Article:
XenServer Backup Options – Part I

In this first of a two part series, we’ll discuss available options for XenServer Backup.

Citrix Xen ServerRecently, I have been asked about backing up XenServer Virtual Machines (VMs).  At first I was concerned that some of the people who asked have had a XenServer environment for a long time.  At this point, they already had backup solutions in place.  In essence, they were looking for something different.  More to the point, they were looking for a single backup solution that encompassed all their backup needs.  With that in mind, we can look at what is out there.  I am going to discuss the solutions I have familiarity with.  If I do not include a solution, it is not because I am excluding it or devaluing it.  If you know of a solution I do not mention, please post it in the discussions with a description of the product and tell me what you like about it.

Citrix (and others) categorize XenServer Virtual Machine backups into three types; Cold, Warm, and Hot backups.  These are also terms for disaster recovery and high availability, but they take on a slightly different meaning when referring to XenServer backups.  Cold and Warm backups refer to backups that cause service interruption.  A cold backup occurs when the VM is powered down completely.  A Warm backup will not power down the VM, but can still interrupt service while the VM is being backed up.  A Hot backup is one that will not interrupt service and keep the VM running.  The performance of the VM may be affected during a Hot backup, but the VM will still be able to respond to requests.

Let’s discuss backing up the XenServer host itself.  I have found very little need for a purchased solution to back up my XenServer Hosts.  The metadata on a host changes rarely and to install XenServer on a server literally takes only a few minutes.  Therefore, all I need to do is backup the metadata for the host from time to time.  I can accomplish this with command line tools.  Backing up a host server needs the ‘xe host-backup’ command.  To restore a host server, it takes a few steps.  First, install XenServer and run the ‘xe host-restore’ command using the file created from the backup command.  Then, you will need the XenServer install CD to run a ‘Restore from Backup’.  This can be scripted and works fine for individual hosts, but most times, we have a pool of multiple hosts.  You can still use the commands I discussed to make a host backup, but you need to use the ‘xe pool-dump-database’ command to back up the pool metadata.  You would then use the ‘xe pool-database-restore’ command to restore the pool metadata.  Again, scripting can help with these tasks.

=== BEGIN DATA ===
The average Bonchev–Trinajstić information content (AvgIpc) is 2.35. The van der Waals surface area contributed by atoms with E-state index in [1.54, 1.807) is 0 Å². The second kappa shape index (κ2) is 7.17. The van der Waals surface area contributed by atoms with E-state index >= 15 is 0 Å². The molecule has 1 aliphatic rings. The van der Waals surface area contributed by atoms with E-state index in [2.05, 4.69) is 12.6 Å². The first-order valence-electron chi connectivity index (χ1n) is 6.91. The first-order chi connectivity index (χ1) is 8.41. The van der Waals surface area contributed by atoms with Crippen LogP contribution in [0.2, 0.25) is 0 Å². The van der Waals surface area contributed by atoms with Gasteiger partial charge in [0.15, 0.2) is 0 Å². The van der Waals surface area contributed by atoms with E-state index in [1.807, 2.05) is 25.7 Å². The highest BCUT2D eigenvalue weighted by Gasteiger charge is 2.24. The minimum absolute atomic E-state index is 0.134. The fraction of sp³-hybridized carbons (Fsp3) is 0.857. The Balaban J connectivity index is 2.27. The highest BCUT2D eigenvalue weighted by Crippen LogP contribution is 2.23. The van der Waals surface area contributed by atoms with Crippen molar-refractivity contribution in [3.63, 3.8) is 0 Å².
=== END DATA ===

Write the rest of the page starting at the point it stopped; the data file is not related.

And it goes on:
Now, let’s talk about your basic XenServer VM backup options.  For immediate needs, you can export a VM, take a snapshot, or utilize existing server backup technology.  Exporting a VM and taking snapshots can be automated, but neither of them are true backup solutions providing resolution to backup strategies.  In fact, it is highly recommended to view snapshots as a temporary solution, not a full backup strategy.  Snapshots are categorized as a Hot Backup.  Snapshots will eat up your storage very quickly.  So will VM exports.  One cheap method of backup is to take a snapshot of a running VM, export the snapshot to an .XVA file, and then delete the snapshot.  Besides from storage utilization issues which get worse in big environments or growing environments, there a many other drawbacks to this method like automation problems, file level restoration complications, retention over time/restore point tracking, etc.

In part II of this post, I will discuss Hot backup solutions utilizing agents and options from multiple third party vendors.

As always, please post any questions or suggestions below. I look forward to hearing from you.

AZS-3
Craig R. Kalty (CCIA, CCEE, CCA, MCITP:EA, MCITP:SA, VCP)
Sr. Network Consultant
Craig.Kalty@CustomSystems.com

 

 

 

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